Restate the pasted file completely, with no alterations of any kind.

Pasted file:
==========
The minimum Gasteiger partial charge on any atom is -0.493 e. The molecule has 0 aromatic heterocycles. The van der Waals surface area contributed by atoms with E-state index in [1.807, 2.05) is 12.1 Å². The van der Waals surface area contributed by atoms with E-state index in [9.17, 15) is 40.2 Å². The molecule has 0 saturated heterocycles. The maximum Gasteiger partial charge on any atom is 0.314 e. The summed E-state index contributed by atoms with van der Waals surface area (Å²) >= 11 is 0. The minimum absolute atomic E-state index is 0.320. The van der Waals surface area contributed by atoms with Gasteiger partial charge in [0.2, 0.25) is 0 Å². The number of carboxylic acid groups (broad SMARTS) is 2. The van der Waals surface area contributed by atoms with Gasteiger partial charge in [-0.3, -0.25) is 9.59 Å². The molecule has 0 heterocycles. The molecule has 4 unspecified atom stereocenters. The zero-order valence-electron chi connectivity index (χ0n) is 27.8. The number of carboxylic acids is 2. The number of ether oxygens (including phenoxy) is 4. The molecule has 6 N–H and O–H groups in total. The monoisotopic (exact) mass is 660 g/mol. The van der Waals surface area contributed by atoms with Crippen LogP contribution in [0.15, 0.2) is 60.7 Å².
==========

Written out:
The minimum Gasteiger partial charge on any atom is -0.493 e. The molecule has 0 aromatic heterocycles. The van der Waals surface area contributed by atoms with E-state index in [1.807, 2.05) is 12.1 Å². The van der Waals surface area contributed by atoms with E-state index in [9.17, 15) is 40.2 Å². The molecule has 0 saturated heterocycles. The maximum Gasteiger partial charge on any atom is 0.314 e. The summed E-state index contributed by atoms with van der Waals surface area (Å²) >= 11 is 0. The minimum absolute atomic E-state index is 0.320. The van der Waals surface area contributed by atoms with Gasteiger partial charge in [0.2, 0.25) is 0 Å². The number of carboxylic acid groups (broad SMARTS) is 2. The van der Waals surface area contributed by atoms with Gasteiger partial charge in [-0.3, -0.25) is 9.59 Å². The molecule has 0 heterocycles. The molecule has 4 unspecified atom stereocenters. The zero-order valence-electron chi connectivity index (χ0n) is 27.8. The number of carboxylic acids is 2. The number of ether oxygens (including phenoxy) is 4. The molecule has 6 N–H and O–H groups in total. The monoisotopic (exact) mass is 660 g/mol. The van der Waals surface area contributed by atoms with Crippen LogP contribution in [0.15, 0.2) is 60.7 Å².